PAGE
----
Slate: The Crisis in American Walking. How we got off the pedestrian path., 2012

Despite these upsides, in an America enraptured by the cultural prosthesis that is the automobile, walking has become a lost mode, perceived as not a legitimate way to travel but a necessary adjunct to one’s car journey, a hobby, or something that people without cars—those pitiable “vulnerable road users,” as they are called with charitable condescension—do. To decry these facts—to examine, as I will in this series, how Americans might start walking more again— may seem like a hopelessly retrograde, romantic exercise: nostalgia for Thoreau’s woodland ambles. But the need is urgent. The decline of walking has become a full-blown public health nightmare.

Co.Design: Can You Get People To Walk More, Simply With Smart Signage?, 2012

The larger goal of this project is to create healthy places for people–socially, economically, and environmentally,” he says. So how does it work? Walk [Your City] is an open-source platform where people can create their own “guerilla wayfinding” signs that state the time it takes to wander from any given point A to point B. The locations on the original Walk Raleigh were “deliberate,” Tomasulo says. “We wanted to reach different demographics–downtown business people, university students, and people going to the grocery store–with a collection of recognizable places and cultural assets that are perceived to be much further away from each other than they really are.

Some Links For Your Thanksgiving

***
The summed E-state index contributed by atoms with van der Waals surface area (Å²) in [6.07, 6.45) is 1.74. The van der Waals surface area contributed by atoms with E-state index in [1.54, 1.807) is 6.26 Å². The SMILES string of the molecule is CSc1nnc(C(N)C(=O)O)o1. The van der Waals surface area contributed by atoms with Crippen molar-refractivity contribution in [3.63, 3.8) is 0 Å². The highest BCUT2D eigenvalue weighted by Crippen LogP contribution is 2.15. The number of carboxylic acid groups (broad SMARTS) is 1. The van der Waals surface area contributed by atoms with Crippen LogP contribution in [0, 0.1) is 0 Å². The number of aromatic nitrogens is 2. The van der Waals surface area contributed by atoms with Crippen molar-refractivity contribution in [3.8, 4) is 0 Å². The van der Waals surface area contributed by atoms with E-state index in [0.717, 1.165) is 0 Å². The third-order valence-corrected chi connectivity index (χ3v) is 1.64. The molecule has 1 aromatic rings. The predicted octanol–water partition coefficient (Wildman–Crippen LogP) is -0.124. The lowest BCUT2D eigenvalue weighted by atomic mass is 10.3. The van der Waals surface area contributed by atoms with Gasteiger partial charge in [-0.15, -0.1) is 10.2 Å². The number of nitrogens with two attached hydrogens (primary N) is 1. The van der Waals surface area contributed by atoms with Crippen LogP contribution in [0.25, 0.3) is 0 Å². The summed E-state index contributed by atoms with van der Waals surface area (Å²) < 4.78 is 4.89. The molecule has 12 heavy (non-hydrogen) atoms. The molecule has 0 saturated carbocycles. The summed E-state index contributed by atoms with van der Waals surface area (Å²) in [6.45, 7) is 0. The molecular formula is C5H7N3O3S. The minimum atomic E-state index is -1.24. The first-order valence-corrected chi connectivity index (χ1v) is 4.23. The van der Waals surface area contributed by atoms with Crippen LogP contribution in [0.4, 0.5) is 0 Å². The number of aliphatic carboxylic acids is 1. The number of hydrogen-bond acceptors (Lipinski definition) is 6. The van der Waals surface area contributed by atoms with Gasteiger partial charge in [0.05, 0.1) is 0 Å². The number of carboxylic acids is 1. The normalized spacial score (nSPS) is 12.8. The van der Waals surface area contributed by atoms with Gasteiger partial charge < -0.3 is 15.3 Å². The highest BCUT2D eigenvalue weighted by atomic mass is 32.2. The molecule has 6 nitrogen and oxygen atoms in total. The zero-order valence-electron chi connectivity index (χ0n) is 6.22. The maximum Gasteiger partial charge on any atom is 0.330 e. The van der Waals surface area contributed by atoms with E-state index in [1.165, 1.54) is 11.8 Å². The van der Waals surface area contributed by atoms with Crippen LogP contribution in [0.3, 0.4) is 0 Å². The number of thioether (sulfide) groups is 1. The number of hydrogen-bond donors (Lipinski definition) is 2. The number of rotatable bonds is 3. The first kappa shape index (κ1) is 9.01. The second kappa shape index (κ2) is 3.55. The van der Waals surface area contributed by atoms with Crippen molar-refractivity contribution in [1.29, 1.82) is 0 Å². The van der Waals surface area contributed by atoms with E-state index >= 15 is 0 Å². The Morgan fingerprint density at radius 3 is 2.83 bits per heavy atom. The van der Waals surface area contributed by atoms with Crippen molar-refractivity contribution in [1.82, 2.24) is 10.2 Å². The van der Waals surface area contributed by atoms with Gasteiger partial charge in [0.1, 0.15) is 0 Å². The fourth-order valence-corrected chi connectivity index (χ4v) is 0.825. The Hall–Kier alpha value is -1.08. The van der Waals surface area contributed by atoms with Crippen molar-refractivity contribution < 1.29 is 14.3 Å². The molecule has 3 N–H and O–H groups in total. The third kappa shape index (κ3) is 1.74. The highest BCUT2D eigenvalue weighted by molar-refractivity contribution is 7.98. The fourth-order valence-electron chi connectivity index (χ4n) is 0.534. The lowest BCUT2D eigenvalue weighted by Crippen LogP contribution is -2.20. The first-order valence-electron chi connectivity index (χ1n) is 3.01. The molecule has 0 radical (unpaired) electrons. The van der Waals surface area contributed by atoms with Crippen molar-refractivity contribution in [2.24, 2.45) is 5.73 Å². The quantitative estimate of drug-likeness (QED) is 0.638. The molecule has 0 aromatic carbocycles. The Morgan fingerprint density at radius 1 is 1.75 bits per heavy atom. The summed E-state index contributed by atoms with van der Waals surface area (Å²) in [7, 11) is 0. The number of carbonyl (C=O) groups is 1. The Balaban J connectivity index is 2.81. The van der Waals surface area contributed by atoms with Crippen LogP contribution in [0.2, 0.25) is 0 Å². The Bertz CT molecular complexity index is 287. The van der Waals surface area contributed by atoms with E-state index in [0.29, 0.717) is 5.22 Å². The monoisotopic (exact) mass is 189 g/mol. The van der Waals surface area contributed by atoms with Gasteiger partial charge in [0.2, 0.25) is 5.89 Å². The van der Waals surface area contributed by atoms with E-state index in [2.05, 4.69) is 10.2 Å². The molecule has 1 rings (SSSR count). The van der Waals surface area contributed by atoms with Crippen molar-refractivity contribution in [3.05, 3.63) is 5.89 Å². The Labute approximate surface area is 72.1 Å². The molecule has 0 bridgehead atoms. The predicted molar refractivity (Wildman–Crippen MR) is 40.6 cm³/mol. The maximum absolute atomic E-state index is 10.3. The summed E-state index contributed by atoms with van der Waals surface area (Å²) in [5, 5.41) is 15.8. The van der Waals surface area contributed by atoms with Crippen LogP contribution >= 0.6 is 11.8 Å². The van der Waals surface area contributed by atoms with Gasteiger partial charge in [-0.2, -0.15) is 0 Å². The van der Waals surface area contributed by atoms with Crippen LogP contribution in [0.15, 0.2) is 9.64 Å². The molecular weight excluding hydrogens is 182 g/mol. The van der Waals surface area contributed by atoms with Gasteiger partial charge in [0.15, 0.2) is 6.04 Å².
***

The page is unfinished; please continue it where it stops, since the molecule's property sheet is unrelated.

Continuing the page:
-The great UCLA professor Donald Shoup discusses the ills of free parking and why it will destroy society.

-Making their way across America by bike, Laura Crawford and Russ Roca are my heroes.

-The beauty of statistics presented in compelling narratives which shows the story of global public health progress over hundreds of years at Gapminder.

-Finally, a video having nothing to do with any of this: Alain de Botton, a Swiss novelist and philosopher, discussing what it means to be content and successful in an individualistic society. Now that I’m back in the northeast, I’m picking up the habit of asking people what they do for a living at the very beginning of conversations. I sorta hate that. Maybe I need more time back in small southern cities.

Car Free In Hoboken and some links

Hoboken, NJ.  My stomping ground in undergrad.  Hoboken was the heart of my Saturday nights my junior and senior years. Let me apologize now to all the people living in those upstairs apartments that my friends and I probably woke up as we stumbled out of Black Bear or Scotland Yard.   Now that I’m [more] grown up,  let’s recognize Hoboken for something else:  The Surrender Your Permit program, a city effort to promote car free living.  Sometimes carrots do a better job than a stick.